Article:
Sanctions on Turkish imports imposed by Russia last year have eased, but difficulties still remain for those seeking to move goods across the border, delegates at last week’s Automotive Logistics Russia conference were told.
Despite some longstanding trade agreements, tensions replaced ties late last year as two Turkish F-16 fighters shot down a Russian Su-24M bomber near the Syrian border in November. Russian Prime Minister Dmitry Medvedev responded by imposing a number of economic measures and sanctions, which included restricting the import of components and semi-knockdown vehicles from Turkey. Many OEMs also received notice from the Russian federal customs service that it would refuse to register declarations on Turkish products.
The total value of exports of vehicles and automotive components to Russia stood at $800m in 2014, with components accounting for $440m of the total, according to the Turkish Exporters’ Association.
Earlier this year, Russia began to ease its sanctions on Turkey due to the state of the economy and only a few days ago, their respective presidents Vladimir Putin and Tayyip Erdogan spoke on the phone for the first time since the incident and agreed to meet in person. The two countries are now reportedly taking steps to repair the damage.
Customs issues between the two countries remain, however, and were high on the agenda at the Automotive Logistics Russia conference in Moscow.
Igor Nesterov, logistics leader, Russia at Wabco, asked delegates: “What about your relations with Turkey? How are you working with this? What are you doing? Do you refuse to have Turkish goods at all or do you ship inventory for a whole year and send it through a special customs point?”
Mikhail Galushchinsky, transport logistics manager at Iveco/CNH, said his company had a shipment of agricultural tractors waiting to be exported to Russia from Turkey at the end of last year but as relations between the countries worsened, the tractors got stuck in customs clearance. After a lot of delay including a lengthy examination of the goods at customs, the company was informed it would be “impossible” to export Turkish goods to Russia any longer, he said. The tractors got sent back as a result.
Earlier this year, the company tried to ship the tractors once again via another route, but encountered further issues based on technical regulations and certification.
Another delegate said he wasn’t surprised. “Our customs have many ways of denying goods from certain countries of origin,” he pointed out.
There has to be bilateral cooperation but in many cases, customers don’t understand this, he continued. When working on behalf of customers, it’s important that risk is reduced as much as possible and that customers have as much information as possible, he stressed. “The more information your partners have, the more opportunities they will have to solve issues with customs, even when it comes to certain countries,” he said.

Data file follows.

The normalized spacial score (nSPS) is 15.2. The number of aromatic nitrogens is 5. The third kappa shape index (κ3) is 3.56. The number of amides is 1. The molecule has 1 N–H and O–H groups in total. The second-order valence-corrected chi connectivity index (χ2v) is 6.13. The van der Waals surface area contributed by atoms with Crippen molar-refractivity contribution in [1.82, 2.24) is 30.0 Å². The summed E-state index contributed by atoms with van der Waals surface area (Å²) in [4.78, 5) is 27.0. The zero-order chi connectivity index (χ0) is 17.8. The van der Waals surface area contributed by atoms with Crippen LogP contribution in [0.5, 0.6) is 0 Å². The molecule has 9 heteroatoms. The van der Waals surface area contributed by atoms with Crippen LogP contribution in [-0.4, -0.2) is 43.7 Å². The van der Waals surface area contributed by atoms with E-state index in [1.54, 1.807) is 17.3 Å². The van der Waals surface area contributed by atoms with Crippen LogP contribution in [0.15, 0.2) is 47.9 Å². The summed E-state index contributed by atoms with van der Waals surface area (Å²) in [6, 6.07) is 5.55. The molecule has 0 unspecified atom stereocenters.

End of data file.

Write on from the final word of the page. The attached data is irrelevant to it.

There was also the ‘human element’ to work with, stressed this delegate. “When you work with customs, you work with people. Some people are better than others. It’s 100% people relations,” he said.
Eugeny Sukhoy, warehouse and distribution manager at GM Auto, said many automotive logistics companies knew how difficult it was to work with Russian customs, not least as each customs official could have their own opinion as to how things should work. Even working with a customs broker, there could still be issues. In some cases, parts could not be delivered from Turkey to Russia for three to four months, Sukhoy observed. However, a new policy implemented recently had allowed the automotive industry to restart importing Turkish parts and components legally, he conceded.
Another delegate suggested the time taken to move through customs between Turkey and Russia was finally starting to come down – in some cases to just three to five days.
Sergey Bannov, director, material planning and logistics at Ford Sollers, said his company had successfully moved finished vehicles from Turkey to Russia. “Dealerships are starting to get better after several months of struggle and have started doing little dances for customs officials,” he said. However, Bannov added that the OEM did have eight vans being imported from Turkey to St Petersburg that had got stuck at the port and didn’t get customs clearance until their storage time had expired, forcing them to be sent back.
There were also difficulties for components as well as finished vehicles, he noted. “At the start of November last year, they [automotive components] were not being let into Russia without an official decree. Informally, this was resolved at the start of December. We found ourselves in a pickle at first but it resolved itself and life became better at the beginning of December,” he said.